It’s so easy for us to write business-speak. Or maybe that’s just me. But I’ve seen so many surveys that use extremely formal language that made me feel like a machine was talking to me instead of a human.
I will admit, it can feel like the I Love Lucy episode where Lucy is taking ballet class and is told back straight, chest out, butt tucked, arms bent but not too much…when reading through do’s and don’t’s of question writing. I promise it’s possible to have natural language questions without using biased language. For example, you can either say, “Please rate the effectiveness of the product,” or you can say, “How effective was the product?” You can say, “Please rate your level of satisfaction with the solution you were provided by the customer service department,” or you could say, “How satisfied were you with the customer service department’s recommendation?”
I personally tend to get over-wary of being biased in language in questions, so it can feel like opening with “how satisfied” or “how effective” is putting a positive spin, except you aren’t saying, “How incredibly” satisfied or effective.
Not giving your audience an out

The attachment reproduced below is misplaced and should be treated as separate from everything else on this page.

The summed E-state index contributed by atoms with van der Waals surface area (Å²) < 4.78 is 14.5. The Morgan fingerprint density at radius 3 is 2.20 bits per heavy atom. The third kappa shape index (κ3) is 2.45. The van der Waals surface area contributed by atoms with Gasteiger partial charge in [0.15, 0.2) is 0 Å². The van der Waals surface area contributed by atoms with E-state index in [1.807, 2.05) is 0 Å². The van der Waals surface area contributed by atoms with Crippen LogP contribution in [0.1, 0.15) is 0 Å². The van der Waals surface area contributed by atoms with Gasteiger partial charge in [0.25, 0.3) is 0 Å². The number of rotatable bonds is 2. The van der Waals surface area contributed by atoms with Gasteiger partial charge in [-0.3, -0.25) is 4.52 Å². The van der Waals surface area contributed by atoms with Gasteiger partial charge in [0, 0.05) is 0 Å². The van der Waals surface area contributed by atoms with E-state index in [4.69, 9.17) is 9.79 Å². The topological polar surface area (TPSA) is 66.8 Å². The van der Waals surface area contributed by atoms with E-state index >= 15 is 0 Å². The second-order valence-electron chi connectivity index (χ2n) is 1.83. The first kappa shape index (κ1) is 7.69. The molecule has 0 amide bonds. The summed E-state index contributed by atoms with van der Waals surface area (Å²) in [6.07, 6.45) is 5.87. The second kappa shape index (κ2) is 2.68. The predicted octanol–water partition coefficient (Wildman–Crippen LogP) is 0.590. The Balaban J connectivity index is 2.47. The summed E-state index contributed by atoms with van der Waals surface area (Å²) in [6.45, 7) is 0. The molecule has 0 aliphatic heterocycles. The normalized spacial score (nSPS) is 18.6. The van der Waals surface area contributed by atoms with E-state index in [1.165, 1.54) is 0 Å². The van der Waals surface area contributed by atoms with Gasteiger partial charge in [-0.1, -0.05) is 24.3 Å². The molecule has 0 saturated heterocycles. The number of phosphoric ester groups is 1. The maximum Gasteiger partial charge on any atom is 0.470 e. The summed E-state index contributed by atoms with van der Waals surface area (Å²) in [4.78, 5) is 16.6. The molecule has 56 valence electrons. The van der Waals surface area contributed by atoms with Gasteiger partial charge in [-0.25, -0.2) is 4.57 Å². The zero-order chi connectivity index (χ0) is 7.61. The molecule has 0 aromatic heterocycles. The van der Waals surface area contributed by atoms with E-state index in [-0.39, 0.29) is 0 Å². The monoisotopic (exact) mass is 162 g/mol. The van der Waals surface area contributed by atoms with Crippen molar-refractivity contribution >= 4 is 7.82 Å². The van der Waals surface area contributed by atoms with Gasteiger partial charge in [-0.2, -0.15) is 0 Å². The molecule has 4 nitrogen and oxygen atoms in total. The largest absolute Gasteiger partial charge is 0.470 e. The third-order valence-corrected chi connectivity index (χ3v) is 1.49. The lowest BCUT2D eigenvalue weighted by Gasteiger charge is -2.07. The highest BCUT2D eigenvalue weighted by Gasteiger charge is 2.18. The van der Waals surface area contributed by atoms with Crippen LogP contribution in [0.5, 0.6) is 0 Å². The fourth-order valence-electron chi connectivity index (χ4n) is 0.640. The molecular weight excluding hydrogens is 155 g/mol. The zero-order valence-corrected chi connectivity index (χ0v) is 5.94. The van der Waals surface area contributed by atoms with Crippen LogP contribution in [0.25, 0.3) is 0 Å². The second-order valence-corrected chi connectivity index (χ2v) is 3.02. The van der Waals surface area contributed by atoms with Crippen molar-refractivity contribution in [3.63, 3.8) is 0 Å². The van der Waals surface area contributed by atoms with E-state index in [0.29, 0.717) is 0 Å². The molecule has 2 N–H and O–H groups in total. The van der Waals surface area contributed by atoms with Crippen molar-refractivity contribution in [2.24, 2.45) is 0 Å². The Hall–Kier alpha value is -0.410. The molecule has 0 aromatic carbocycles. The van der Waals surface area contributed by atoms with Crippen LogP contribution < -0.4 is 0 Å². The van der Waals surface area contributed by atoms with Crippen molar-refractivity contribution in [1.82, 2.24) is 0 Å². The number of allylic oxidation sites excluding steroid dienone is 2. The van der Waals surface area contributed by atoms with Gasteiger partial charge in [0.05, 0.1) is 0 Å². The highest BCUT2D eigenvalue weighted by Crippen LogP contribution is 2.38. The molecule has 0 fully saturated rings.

Now to address my personal pet peeve: the lack of either a “don’t know” or “not applicable” option. This is a pet peeve of mine simply because there are cases where you really, really want to force someone to provide an answer, so you don’t want to give them an out, but then again, as a survey respondent myself, I’ve been honestly frustrated when I didn’t have an answer and was forced to provide a response. Sure, it may seem like your audience should know the answers to the questions being asked, but first, a good screener can help make sure the people answering your survey are already knowledgeable enough, and second, even if they are knowledgeable about the topic, maybe they aren’t in the know about that particular item.